Help with a couple 30-06 bandoliers I picked up

I had this posted on another forum but did not get much info so I thought I’d try here.

I recently got two 30-06 bandoliers as part of a trade and know nothing and I mean nothing about them other then the rounds are 30-06 and on 5 round brass stripper clips. OK, here is what I got:

  1. I think the first bandolier is pre WW-1 I believe as there are 8 clips with ammo marked FA 2-16 and one clip with ammo marked FA 8-15 one of the pockets is empty but the other five pockets have the heavy cardboard holders that are divided into compartments to hold the bullets. Some of the rounds have green oxidation. Three pictures attached.

  2. The second bandolier I believe is pre WW-2, it is full, 60 round and they are marked FA 40, no month. Each pocket has the cardboard holder and the rounds are in great shape, no corrosion. Two pictures attached.

There are no marks anywhere on the bandoliers or packing slips in the pockets. Is there any way to tell the history and value of the bandoliers?

Thanks, Steve

Prior to about the middle of WW2, an ammunition lot data card about 2.5" x 3" was included with each bandoleer, often in the left hand pocket (looking at them like in the photos above) but sometimes in other pockets. The bandoleers were considered to be reusable, and were supposed to be turned in along with all the fired brass for salvage and possible reuse. By mid-WW2 they gave up on the false economy of theoretically reusing bandoleers and just stamped the lot number information directly on to the cotton bandoleer.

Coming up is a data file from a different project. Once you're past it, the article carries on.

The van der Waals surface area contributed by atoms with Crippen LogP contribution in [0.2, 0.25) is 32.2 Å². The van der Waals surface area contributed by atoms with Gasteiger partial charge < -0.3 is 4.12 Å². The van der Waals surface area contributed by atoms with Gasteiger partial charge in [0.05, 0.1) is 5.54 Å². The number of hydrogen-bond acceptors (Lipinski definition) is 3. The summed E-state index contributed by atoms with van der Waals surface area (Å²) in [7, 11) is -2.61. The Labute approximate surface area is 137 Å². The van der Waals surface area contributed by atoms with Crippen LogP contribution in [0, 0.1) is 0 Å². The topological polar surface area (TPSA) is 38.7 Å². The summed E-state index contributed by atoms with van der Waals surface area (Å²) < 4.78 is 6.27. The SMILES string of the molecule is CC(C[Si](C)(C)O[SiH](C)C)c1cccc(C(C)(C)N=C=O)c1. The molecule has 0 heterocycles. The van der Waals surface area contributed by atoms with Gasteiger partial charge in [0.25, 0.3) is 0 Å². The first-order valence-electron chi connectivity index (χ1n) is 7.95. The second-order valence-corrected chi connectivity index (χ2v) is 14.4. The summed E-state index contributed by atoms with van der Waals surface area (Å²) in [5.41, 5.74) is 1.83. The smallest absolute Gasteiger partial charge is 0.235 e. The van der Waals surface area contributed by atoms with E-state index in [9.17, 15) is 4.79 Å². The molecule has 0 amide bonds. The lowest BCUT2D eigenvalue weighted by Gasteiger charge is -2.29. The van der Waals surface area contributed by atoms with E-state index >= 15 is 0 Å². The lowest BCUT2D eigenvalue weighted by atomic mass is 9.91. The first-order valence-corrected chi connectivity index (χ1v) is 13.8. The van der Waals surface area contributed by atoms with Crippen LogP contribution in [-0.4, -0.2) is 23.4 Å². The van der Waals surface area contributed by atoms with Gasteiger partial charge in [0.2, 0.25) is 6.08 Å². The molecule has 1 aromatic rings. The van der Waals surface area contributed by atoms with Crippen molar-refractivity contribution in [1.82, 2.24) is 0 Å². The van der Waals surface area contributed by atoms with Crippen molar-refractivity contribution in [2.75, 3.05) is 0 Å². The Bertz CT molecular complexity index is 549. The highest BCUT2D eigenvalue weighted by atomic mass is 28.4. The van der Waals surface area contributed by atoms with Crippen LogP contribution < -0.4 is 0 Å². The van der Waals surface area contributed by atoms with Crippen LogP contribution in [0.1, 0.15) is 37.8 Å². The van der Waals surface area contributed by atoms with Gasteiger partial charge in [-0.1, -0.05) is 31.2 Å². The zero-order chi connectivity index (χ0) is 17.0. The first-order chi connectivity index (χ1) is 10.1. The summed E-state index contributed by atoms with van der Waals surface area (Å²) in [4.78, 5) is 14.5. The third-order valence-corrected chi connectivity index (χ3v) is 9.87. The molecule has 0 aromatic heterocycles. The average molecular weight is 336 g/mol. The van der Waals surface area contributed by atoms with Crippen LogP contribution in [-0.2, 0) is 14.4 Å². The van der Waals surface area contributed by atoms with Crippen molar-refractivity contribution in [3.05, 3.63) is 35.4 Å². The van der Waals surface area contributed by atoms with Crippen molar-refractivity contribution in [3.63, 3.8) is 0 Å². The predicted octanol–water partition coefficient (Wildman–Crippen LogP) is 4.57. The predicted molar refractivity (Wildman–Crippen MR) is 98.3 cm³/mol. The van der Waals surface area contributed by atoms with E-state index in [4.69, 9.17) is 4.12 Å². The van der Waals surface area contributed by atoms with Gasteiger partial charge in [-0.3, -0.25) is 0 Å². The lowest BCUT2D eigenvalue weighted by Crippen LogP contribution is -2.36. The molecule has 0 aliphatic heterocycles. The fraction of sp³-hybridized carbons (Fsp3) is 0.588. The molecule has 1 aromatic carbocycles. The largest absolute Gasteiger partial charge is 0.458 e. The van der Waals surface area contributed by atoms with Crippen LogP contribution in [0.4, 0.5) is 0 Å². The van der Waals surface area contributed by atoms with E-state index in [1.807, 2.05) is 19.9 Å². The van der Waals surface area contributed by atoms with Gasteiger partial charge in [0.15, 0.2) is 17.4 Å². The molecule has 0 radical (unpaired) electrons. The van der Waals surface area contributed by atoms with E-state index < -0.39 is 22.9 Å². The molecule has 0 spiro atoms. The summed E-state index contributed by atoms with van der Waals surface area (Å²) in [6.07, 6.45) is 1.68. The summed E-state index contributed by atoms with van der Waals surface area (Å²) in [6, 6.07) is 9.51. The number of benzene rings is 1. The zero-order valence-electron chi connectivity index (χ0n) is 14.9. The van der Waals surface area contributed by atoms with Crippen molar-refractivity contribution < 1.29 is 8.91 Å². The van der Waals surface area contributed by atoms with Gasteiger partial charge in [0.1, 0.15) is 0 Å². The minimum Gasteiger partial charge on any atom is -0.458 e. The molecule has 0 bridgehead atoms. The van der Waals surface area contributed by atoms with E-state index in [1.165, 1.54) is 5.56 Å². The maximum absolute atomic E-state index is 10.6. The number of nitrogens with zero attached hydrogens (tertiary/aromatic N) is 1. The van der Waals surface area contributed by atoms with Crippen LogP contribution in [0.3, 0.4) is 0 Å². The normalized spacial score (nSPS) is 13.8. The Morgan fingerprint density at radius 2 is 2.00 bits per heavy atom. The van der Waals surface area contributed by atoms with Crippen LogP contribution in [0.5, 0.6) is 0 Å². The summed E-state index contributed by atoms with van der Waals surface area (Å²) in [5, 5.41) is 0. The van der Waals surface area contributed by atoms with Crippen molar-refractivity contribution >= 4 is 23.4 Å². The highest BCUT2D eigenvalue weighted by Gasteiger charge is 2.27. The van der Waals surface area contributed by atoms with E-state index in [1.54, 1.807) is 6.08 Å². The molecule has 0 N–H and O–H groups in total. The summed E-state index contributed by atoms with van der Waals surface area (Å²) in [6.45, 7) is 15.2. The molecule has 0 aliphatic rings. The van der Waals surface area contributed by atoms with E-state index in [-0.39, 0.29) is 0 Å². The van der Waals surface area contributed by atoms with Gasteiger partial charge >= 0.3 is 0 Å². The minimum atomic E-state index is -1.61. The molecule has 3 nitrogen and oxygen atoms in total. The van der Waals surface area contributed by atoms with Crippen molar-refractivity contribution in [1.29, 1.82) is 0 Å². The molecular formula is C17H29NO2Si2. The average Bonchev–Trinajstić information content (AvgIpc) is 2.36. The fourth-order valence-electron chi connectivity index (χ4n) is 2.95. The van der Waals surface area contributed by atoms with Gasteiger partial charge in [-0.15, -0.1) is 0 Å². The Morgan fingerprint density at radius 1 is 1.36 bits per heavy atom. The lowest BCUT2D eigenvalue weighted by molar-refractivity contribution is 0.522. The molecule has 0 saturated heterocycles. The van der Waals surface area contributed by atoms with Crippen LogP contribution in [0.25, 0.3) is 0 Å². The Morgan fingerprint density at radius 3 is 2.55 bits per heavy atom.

Without the lot cards, it is impossible to be certain that your ammunition is what was originally placed in those specific bandoleers, although the details on the early one are correct for circa 1916, and the other one is about right for 1940, and the cardboard inserts probably do not have the individual dividers (2 rows by 5 holes) like the early one.

At various times ammunition was sold off to NRA members via the old DCM program (predecessor of the CMP program). And, sometimes small quantities found their way onto the civilian market by other means, and removing the lot card may have been an attempt to disguise the source.

The WW1 era bandoleers are pretty scarce, but not especially valuable unless full of the oriignal contents with the lot card and the ammo has not yet started to decay badly. WW2 era ammo is still pretty common, even in bandoleers, but getting harder to find. Lack of a lot card will reduce price and demand.

Still, nice items and some collector will be happy to have them.